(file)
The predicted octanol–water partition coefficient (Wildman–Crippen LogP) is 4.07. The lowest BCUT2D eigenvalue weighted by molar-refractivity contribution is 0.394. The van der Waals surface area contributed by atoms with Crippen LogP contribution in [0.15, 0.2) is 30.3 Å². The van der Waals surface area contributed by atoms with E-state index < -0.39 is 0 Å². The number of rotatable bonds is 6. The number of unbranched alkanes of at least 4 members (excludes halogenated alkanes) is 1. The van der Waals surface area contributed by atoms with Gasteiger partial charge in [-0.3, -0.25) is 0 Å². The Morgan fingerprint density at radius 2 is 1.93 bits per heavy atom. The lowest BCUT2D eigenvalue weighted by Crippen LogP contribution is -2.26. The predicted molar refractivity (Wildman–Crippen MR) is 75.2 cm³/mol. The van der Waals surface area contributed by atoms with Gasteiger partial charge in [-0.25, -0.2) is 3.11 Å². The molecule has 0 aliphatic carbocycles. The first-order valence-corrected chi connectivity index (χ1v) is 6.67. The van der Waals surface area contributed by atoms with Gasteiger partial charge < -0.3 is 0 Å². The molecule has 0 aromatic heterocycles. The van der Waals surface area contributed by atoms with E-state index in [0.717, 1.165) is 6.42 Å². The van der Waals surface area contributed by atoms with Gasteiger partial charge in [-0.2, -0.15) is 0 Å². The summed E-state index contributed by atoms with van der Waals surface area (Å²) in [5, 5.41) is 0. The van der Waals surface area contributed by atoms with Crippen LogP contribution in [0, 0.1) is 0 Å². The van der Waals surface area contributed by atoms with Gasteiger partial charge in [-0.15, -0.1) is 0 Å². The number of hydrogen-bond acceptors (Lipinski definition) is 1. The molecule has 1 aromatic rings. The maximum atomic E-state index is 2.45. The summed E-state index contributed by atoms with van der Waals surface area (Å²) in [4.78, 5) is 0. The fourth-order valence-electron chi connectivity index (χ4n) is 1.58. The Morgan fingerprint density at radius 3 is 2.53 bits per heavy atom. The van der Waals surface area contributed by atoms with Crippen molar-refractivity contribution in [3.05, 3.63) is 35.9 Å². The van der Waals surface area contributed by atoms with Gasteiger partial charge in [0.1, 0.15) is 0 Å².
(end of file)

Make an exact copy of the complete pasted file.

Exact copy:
The predicted octanol–water partition coefficient (Wildman–Crippen LogP) is 4.07. The lowest BCUT2D eigenvalue weighted by molar-refractivity contribution is 0.394. The van der Waals surface area contributed by atoms with Crippen LogP contribution in [0.15, 0.2) is 30.3 Å². The van der Waals surface area contributed by atoms with E-state index < -0.39 is 0 Å². The number of rotatable bonds is 6. The number of unbranched alkanes of at least 4 members (excludes halogenated alkanes) is 1. The van der Waals surface area contributed by atoms with Gasteiger partial charge in [-0.3, -0.25) is 0 Å². The Morgan fingerprint density at radius 2 is 1.93 bits per heavy atom. The lowest BCUT2D eigenvalue weighted by Crippen LogP contribution is -2.26. The predicted molar refractivity (Wildman–Crippen MR) is 75.2 cm³/mol. The van der Waals surface area contributed by atoms with Gasteiger partial charge in [-0.25, -0.2) is 3.11 Å². The molecule has 0 aliphatic carbocycles. The first-order valence-corrected chi connectivity index (χ1v) is 6.67. The van der Waals surface area contributed by atoms with Gasteiger partial charge < -0.3 is 0 Å². The molecule has 0 aromatic heterocycles. The van der Waals surface area contributed by atoms with E-state index in [0.717, 1.165) is 6.42 Å². The van der Waals surface area contributed by atoms with Gasteiger partial charge in [-0.2, -0.15) is 0 Å². The summed E-state index contributed by atoms with van der Waals surface area (Å²) in [5, 5.41) is 0. The van der Waals surface area contributed by atoms with Crippen LogP contribution in [0, 0.1) is 0 Å². The van der Waals surface area contributed by atoms with Gasteiger partial charge in [-0.15, -0.1) is 0 Å². The number of hydrogen-bond acceptors (Lipinski definition) is 1. The molecule has 1 aromatic rings. The maximum atomic E-state index is 2.45. The summed E-state index contributed by atoms with van der Waals surface area (Å²) in [4.78, 5) is 0. The fourth-order valence-electron chi connectivity index (χ4n) is 1.58. The Morgan fingerprint density at radius 3 is 2.53 bits per heavy atom. The van der Waals surface area contributed by atoms with Crippen molar-refractivity contribution in [3.05, 3.63) is 35.9 Å². The van der Waals surface area contributed by atoms with Gasteiger partial charge in [0.1, 0.15) is 0 Å².